Use of marijuana for medicinal reasons is settled, constitutional law in Colorado — but drug counselors warn: this isn’t your parents’ weed.
Today’s cannabis is up to five times more potent than that of the 1970s, researchers say, and users have ways of delivering higher levels of THC to their systems — creating a new level of addiction.
“I would say about 60 percent of the people I see, both adults and children, have an addiction to marijuana,” said Kathy Romstad, a certified level three substance abuse counselor at Memorial Health System, who has 33 years experience in the field. “And that’s a low estimate.”
Marijuana abuse hasn’t grown because of Amendment 20, which legalized cannabis for a variety of illnesses ranging from HIV to glaucoma, but she said the growing acceptance of marijuana is part of the problem of increasing rates of addiction.
“People don’t see it as a harmful drug,” Romstad said. “There is a definite rise in people who are both physically and psychologically addicted. And while we haven’t seen more people use the medical law as an excuse, we have had people who had tried it for medical reasons and had very negative side effects.”
Marijuana is a drug people should view as dangerous, she said, despite an increasingly vocal lobby in favor of legalization.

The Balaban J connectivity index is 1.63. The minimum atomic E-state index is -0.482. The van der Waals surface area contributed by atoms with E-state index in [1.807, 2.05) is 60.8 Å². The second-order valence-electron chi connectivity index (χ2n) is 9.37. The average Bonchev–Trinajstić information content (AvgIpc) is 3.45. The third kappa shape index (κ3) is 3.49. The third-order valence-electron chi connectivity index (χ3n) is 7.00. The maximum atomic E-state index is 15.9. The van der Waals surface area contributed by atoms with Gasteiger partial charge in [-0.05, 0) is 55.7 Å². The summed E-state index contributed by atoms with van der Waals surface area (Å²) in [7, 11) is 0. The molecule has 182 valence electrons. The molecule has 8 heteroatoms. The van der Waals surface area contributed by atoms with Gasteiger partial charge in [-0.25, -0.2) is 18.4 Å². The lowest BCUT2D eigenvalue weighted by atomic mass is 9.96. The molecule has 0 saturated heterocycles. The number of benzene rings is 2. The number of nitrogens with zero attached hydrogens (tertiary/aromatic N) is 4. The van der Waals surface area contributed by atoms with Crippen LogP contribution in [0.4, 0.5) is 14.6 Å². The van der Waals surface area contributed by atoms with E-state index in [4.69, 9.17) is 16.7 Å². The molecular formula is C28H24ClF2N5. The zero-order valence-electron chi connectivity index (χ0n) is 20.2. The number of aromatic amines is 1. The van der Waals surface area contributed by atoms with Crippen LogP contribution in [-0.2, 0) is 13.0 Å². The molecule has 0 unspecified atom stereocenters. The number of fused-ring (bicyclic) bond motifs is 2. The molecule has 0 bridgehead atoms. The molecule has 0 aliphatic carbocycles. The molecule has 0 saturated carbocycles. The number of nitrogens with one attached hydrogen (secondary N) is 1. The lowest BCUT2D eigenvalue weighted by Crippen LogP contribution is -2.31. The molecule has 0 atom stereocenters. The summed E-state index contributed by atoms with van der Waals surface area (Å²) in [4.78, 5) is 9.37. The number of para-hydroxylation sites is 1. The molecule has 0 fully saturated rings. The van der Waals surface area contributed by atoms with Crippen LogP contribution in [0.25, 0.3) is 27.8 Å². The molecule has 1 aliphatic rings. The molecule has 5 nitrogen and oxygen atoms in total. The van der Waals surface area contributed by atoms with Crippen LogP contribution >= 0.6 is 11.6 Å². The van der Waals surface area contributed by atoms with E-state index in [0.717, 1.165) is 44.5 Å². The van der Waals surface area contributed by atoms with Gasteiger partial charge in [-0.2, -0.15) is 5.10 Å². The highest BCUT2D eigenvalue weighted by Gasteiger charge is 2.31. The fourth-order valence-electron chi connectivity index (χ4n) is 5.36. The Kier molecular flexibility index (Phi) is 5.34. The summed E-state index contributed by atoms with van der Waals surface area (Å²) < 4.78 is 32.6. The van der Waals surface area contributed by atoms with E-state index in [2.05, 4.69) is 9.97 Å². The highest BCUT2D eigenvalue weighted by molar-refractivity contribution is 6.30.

“We have people in their 50s and 60s who come to us because they can’t quit on their own,” she said. “They are lifelong potheads. The ways of delivering it now — I saw something called a vaporizer where there is no smoke and no smell — also make it more dangerous.”
Romstad’s experience is played out on the national stage.
The Substance Abuse and Mental Health Services Administration say that more adults are admitted to treatment centers for primary marijuana addictions than for additions to heroin, cocaine and methamphetamines.
But advocates of marijuana use claim that more than 100 million Americans have used the drug, and about 14 million use it every day.
“Marijuana is far less dangerous than alcohol or tobacco,” said the National Organization for the Reform of Marijuana Laws. “Around 50,000 people die each year from alcohol poisoning. Similarly, more than 400,000 deaths each year are attributed to tobacco smoking. By comparison, marijuana is nontoxic and cannot cause death by overuse.”
Groups like NORML say that statistics about addiction can be exaggerated by a government determined to keep marijuana illegal. National statistics show that more than 57 percent of the people seeking treatment for marijuana addiction are directed to do so by law enforcement officials.
Making marijuana legal in some form — such as Colorado’s medical marijuana amendment — hasn’t added to addiction levels.
“More than 30 percent of the population in the United States lives under some form of marijuana decriminalization,” the organization says on its Web site. “These laws have not contributed to an increase in marijuana consumption nor negatively impacted adolescent attitudes toward drug use.”